Equinox (After Blodeuwedd)

Nobody thinks of balance in the spring.
Even the fair flower-maiden who betrayed the king,
who asked her bright young god to stand just so — one foot
on the lip of the bath, one foot on the back of the goat,
neither inside nor outside, but on the threshold of the porch,
looking out into the rich, wet dusk between night and day —
the only way he could be killed, they say — just to prove
just how difficult it would be, how unlikely — asked him to stand
there naked in the breeze (and how he laughed so sweetly
at her fragility, her feigned concern, as if he knew) while in the secret
dark places of her heart, her lover was hiding, waiting
with the quick, dark, holy spear already in his hand.
Even then, it was not balance she was thinking of,
weighing duty against desire, passion against love,
the freedom of power against the freedom of joy — No,
it was only the rough hands of her lover pushing her soft body
into the soil, the tawdry mess of springtime thrumming
through her, every pulse of blood a petal, parting lips and parting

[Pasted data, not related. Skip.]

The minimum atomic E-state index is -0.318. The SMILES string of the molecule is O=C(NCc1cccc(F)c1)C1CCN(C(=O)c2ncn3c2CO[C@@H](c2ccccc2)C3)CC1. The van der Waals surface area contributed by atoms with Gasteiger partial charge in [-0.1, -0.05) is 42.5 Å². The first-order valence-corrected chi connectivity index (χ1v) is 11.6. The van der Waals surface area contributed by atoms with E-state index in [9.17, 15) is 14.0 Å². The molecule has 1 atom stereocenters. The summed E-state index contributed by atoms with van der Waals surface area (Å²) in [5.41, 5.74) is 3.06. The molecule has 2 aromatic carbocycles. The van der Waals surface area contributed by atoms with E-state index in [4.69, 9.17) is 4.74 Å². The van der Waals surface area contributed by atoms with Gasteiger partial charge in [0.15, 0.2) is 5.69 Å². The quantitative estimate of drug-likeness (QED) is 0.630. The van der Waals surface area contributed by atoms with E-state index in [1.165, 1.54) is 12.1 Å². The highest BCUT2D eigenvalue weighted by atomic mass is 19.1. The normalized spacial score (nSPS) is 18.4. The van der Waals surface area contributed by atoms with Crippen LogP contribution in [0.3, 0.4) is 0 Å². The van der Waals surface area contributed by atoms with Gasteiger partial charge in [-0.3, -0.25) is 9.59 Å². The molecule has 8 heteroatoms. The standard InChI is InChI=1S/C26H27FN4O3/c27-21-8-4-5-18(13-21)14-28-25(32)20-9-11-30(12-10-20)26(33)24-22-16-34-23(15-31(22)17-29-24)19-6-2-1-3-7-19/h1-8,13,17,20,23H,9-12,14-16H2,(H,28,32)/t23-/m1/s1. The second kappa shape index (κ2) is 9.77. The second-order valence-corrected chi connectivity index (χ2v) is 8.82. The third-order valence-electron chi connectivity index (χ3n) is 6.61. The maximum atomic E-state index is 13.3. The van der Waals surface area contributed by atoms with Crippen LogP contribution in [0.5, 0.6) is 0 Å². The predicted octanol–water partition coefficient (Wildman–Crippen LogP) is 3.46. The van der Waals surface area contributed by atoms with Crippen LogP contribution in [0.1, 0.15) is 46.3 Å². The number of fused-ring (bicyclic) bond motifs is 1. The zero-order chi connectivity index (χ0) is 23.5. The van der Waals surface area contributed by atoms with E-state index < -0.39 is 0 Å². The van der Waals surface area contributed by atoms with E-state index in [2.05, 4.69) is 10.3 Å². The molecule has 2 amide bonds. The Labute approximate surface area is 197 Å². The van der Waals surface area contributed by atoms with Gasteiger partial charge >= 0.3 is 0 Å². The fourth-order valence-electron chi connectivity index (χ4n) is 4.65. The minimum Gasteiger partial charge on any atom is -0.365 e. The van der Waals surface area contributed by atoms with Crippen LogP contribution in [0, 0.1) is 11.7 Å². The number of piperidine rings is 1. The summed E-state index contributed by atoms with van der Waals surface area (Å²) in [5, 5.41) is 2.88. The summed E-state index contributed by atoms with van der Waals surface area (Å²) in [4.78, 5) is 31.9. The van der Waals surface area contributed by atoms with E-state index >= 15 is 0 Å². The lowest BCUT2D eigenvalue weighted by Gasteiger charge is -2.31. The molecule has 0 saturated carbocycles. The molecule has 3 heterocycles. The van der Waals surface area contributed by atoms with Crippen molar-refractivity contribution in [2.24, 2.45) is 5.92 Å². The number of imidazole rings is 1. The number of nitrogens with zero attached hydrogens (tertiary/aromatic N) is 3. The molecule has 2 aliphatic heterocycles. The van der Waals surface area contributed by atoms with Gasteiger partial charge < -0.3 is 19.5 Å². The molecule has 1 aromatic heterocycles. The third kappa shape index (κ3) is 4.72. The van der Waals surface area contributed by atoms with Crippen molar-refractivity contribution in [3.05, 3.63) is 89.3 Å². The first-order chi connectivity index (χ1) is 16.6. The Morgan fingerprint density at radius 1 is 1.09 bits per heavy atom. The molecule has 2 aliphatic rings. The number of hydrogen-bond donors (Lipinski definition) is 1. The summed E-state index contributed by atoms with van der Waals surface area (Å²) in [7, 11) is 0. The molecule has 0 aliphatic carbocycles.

hips in welcome and the tangle of limbs like branches breaking
into bloom — it was her coming home again to herself,
the ninefold elements that made her with their noisy dance
of making, in which there is no privileged, pregnant pause
from which to say, “This moment, this breath: center here, and stay.”
Nobody thinks of balance in the spring.
Even the god-king with his half-bright body wholly open
and exposed to the whipping winds of March, who laughed
so sweetly that his innocence itself became a shield
to guard his heart, even as he stood before the howling
spear approaching, and thought, Yes, this is good,
there can only be so much life that we can bear.

[Alison Leigh Lilly dwells in the lovely, rain-drizzled cityscape of Seattle, where she shares her home with her brilliant and bearded husband, her black cat, two pet frogs, and innumerable cedar trees. Nurturing the earth-rooted, sea-soaked, mist-and-mystic spiritual heritage of her Celtic ancestors, she explores themes of peace, poesis and wilderness through essays, poetry and podcasting. You can learn more about her work on her website at: alisonleighlilly.com.]

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